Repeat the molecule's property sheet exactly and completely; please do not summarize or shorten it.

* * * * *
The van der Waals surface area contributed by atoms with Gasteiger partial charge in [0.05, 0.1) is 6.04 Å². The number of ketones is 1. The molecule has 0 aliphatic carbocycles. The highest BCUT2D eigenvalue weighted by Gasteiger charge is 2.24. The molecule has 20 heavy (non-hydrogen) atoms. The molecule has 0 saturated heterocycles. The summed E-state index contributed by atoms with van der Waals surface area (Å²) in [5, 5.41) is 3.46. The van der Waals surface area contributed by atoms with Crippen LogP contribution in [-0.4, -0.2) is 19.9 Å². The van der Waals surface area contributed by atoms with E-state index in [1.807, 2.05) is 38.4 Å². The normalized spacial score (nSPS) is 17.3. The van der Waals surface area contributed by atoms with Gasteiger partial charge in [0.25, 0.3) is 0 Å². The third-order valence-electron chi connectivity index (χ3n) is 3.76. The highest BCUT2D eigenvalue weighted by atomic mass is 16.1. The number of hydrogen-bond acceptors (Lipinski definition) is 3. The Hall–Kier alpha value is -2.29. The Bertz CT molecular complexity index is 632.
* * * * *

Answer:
The van der Waals surface area contributed by atoms with Gasteiger partial charge in [0.05, 0.1) is 6.04 Å². The number of ketones is 1. The molecule has 0 aliphatic carbocycles. The highest BCUT2D eigenvalue weighted by Gasteiger charge is 2.24. The molecule has 20 heavy (non-hydrogen) atoms. The molecule has 0 saturated heterocycles. The summed E-state index contributed by atoms with van der Waals surface area (Å²) in [5, 5.41) is 3.46. The van der Waals surface area contributed by atoms with Crippen LogP contribution in [-0.4, -0.2) is 19.9 Å². The van der Waals surface area contributed by atoms with E-state index in [1.807, 2.05) is 38.4 Å². The normalized spacial score (nSPS) is 17.3. The van der Waals surface area contributed by atoms with Gasteiger partial charge in [0.25, 0.3) is 0 Å². The third-order valence-electron chi connectivity index (χ3n) is 3.76. The highest BCUT2D eigenvalue weighted by atomic mass is 16.1. The number of hydrogen-bond acceptors (Lipinski definition) is 3. The Hall–Kier alpha value is -2.29. The Bertz CT molecular complexity index is 632.